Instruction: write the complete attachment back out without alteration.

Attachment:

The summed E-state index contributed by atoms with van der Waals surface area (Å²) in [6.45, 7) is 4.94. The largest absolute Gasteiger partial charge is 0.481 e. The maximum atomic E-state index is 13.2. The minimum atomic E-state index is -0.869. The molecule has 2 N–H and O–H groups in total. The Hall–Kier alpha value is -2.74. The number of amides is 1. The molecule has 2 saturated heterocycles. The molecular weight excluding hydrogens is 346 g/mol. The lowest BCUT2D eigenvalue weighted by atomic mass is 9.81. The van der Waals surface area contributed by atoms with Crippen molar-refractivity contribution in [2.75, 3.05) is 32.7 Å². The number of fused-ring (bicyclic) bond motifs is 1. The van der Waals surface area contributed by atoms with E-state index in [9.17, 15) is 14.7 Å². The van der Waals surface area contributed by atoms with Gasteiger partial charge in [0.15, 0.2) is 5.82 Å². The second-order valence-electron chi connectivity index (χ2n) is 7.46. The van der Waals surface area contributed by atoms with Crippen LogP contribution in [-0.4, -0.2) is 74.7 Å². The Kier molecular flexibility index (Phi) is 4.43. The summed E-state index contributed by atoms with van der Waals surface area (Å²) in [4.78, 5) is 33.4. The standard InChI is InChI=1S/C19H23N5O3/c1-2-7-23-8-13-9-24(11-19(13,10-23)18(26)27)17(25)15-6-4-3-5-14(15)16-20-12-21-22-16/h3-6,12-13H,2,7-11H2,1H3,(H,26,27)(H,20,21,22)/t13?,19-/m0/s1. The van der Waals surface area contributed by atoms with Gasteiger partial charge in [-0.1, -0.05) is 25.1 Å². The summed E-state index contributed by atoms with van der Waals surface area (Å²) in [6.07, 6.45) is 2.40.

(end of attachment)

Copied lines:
The summed E-state index contributed by atoms with van der Waals surface area (Å²) in [6.45, 7) is 4.94. The largest absolute Gasteiger partial charge is 0.481 e. The maximum atomic E-state index is 13.2. The minimum atomic E-state index is -0.869. The molecule has 2 N–H and O–H groups in total. The Hall–Kier alpha value is -2.74. The number of amides is 1. The molecule has 2 saturated heterocycles. The molecular weight excluding hydrogens is 346 g/mol. The lowest BCUT2D eigenvalue weighted by atomic mass is 9.81. The van der Waals surface area contributed by atoms with Crippen molar-refractivity contribution in [2.75, 3.05) is 32.7 Å². The number of fused-ring (bicyclic) bond motifs is 1. The van der Waals surface area contributed by atoms with E-state index in [9.17, 15) is 14.7 Å². The van der Waals surface area contributed by atoms with Gasteiger partial charge in [0.15, 0.2) is 5.82 Å². The second-order valence-electron chi connectivity index (χ2n) is 7.46. The van der Waals surface area contributed by atoms with Crippen LogP contribution in [-0.4, -0.2) is 74.7 Å². The Kier molecular flexibility index (Phi) is 4.43. The summed E-state index contributed by atoms with van der Waals surface area (Å²) in [4.78, 5) is 33.4. The standard InChI is InChI=1S/C19H23N5O3/c1-2-7-23-8-13-9-24(11-19(13,10-23)18(26)27)17(25)15-6-4-3-5-14(15)16-20-12-21-22-16/h3-6,12-13H,2,7-11H2,1H3,(H,26,27)(H,20,21,22)/t13?,19-/m0/s1. The van der Waals surface area contributed by atoms with Gasteiger partial charge in [-0.1, -0.05) is 25.1 Å². The summed E-state index contributed by atoms with van der Waals surface area (Å²) in [6.07, 6.45) is 2.40.